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Pittsburgh, Pennsylvania: Our Lady of the Parkway

A steelworker saw Mary in his backyard in 1956 and built this shrine. Christened "Our Lady of the Parkway" by the less reverent. Also here: a reportedly miraculous spring possessed of healing powers.

Shrine of the Blessed Mother

Wakefield St., Pittsburgh, PA
Shrine of the Blessed Mother. Exit 376 East at the Oakland exit. Go up the hill and turn right onto the Boulevard of the Allies, and then make an immediate right onto Ward Street. At the end of the street, turn left and then make an immediate right down the small alley. The alley turns right and goes sharply downhill. At the end of the street is a wall; beyond the wall is the backyard shrine.
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Visitor Tips and News About Our Lady of the Parkway

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Virgin Mary Shrine of South Oakland

It is best to park on Ward Street near the top of the hill rather than driving down the hill. If you drive down the hill to the wall at the dead end, there is no way to turn around. I had to drive backwards up the hill, which isn't a lot of fun. It's much easier to park at the top.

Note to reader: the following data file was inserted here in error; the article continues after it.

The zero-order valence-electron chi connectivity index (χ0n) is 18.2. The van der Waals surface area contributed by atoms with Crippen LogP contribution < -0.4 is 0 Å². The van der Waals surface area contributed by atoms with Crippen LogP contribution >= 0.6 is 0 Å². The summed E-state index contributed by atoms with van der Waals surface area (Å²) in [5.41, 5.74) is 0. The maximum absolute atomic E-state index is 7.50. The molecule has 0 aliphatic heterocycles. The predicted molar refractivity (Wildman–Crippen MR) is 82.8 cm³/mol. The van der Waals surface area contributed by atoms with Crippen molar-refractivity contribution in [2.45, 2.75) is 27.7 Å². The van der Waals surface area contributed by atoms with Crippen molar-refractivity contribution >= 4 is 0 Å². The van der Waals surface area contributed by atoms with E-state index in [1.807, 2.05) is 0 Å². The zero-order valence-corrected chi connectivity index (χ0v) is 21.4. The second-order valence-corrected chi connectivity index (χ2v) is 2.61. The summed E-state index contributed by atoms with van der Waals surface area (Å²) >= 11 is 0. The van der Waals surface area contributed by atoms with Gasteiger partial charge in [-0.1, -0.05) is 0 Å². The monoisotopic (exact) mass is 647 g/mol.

[signmanjoe, 11/20/2018]

Shrine of the Blessed Mother Entrance sign.

Virgin Mary Shrine of South Oakland

There's a sign as you get closer. It's at the end of the street past a high wall and down a wooden sidewalk. Saw a half dozen deer while there.

[Paul, 03/10/2010]
Virgin Mary Shrine of South Oakland

Deep in the Pittsburgh neighborhood of South Oakland, home to many of the University of Pittsburgh's students, is a supposedly miraculous shrine to the Virgin Mary. Overlooking the Parkway, Route 376, the shrine has been erected in someone's backyard around a reportedly miraculous spring, possessed of healing powers.

I have heard two different stories about the origin of the shrine: the first is that a statue of the Virgin was put on the site after a deadly car accident on the Parkway by an older woman, who also planted flowers around the statue. Concerned with how she was going to routinely water these flowers, she prayed and was rewarded with a spring that began to flow out of the rocky outcropping surrounding the statue, which later proved to have healing powers. The second story is that the shrine was the site of the miraculous appearance of the Virgin to a steelworker on his lunchbreak.

In any case, the spring and statue are still present, as are later additions to the shrine, such as stations of the cross. The Catholic Church doesn't recognize the site, but it's a lovely little grotto to visit for the faithful and non-faithful alike. And the owners of the backyard don't mind people tramping through their property at all. So come to Pittsburgh and get healed.

[Sabrina Spiher, 08/22/2004]

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In the region:
Phantom Menace Pepsi Machine, Pittsburgh, PA - 3 mi.

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